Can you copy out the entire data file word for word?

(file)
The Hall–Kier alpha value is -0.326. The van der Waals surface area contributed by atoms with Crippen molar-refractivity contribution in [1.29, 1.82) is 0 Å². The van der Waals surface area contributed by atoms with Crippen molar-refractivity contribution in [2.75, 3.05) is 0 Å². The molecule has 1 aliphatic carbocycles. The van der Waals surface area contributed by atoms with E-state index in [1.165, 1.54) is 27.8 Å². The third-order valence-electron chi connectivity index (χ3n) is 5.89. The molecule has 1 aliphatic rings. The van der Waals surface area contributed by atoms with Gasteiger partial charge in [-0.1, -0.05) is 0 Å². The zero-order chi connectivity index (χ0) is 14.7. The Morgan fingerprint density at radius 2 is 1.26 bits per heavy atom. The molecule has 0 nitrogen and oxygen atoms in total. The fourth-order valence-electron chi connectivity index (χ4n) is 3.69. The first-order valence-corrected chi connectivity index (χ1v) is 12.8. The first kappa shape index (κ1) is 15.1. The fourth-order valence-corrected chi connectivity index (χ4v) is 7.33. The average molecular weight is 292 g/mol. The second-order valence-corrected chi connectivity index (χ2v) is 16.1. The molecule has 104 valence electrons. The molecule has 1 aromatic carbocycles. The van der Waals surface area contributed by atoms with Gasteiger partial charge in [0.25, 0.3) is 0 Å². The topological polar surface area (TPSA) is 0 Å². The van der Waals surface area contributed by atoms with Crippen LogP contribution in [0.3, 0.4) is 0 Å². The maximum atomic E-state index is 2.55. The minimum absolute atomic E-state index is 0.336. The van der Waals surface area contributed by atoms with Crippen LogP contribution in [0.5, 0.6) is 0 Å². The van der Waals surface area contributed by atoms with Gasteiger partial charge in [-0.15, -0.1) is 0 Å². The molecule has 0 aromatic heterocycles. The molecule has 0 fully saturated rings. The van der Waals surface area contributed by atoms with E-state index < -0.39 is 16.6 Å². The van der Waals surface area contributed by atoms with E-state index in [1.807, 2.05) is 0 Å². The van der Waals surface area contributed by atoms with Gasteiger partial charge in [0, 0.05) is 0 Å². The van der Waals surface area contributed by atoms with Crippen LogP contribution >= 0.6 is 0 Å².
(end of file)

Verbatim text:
The Hall–Kier alpha value is -0.326. The van der Waals surface area contributed by atoms with Crippen molar-refractivity contribution in [1.29, 1.82) is 0 Å². The van der Waals surface area contributed by atoms with Crippen molar-refractivity contribution in [2.75, 3.05) is 0 Å². The molecule has 1 aliphatic carbocycles. The van der Waals surface area contributed by atoms with E-state index in [1.165, 1.54) is 27.8 Å². The third-order valence-electron chi connectivity index (χ3n) is 5.89. The molecule has 1 aliphatic rings. The van der Waals surface area contributed by atoms with Gasteiger partial charge in [-0.1, -0.05) is 0 Å². The zero-order chi connectivity index (χ0) is 14.7. The Morgan fingerprint density at radius 2 is 1.26 bits per heavy atom. The molecule has 0 nitrogen and oxygen atoms in total. The fourth-order valence-electron chi connectivity index (χ4n) is 3.69. The first-order valence-corrected chi connectivity index (χ1v) is 12.8. The first kappa shape index (κ1) is 15.1. The fourth-order valence-corrected chi connectivity index (χ4v) is 7.33. The average molecular weight is 292 g/mol. The second-order valence-corrected chi connectivity index (χ2v) is 16.1. The molecule has 104 valence electrons. The molecule has 1 aromatic carbocycles. The van der Waals surface area contributed by atoms with Gasteiger partial charge in [0.25, 0.3) is 0 Å². The topological polar surface area (TPSA) is 0 Å². The van der Waals surface area contributed by atoms with Crippen LogP contribution in [0.3, 0.4) is 0 Å². The maximum atomic E-state index is 2.55. The minimum absolute atomic E-state index is 0.336. The van der Waals surface area contributed by atoms with Crippen LogP contribution in [0.5, 0.6) is 0 Å². The van der Waals surface area contributed by atoms with Gasteiger partial charge in [-0.15, -0.1) is 0 Å². The molecule has 0 aromatic heterocycles. The molecule has 0 fully saturated rings. The van der Waals surface area contributed by atoms with E-state index < -0.39 is 16.6 Å². The van der Waals surface area contributed by atoms with E-state index in [1.807, 2.05) is 0 Å². The van der Waals surface area contributed by atoms with Gasteiger partial charge in [0, 0.05) is 0 Å². The van der Waals surface area contributed by atoms with Crippen LogP contribution >= 0.6 is 0 Å².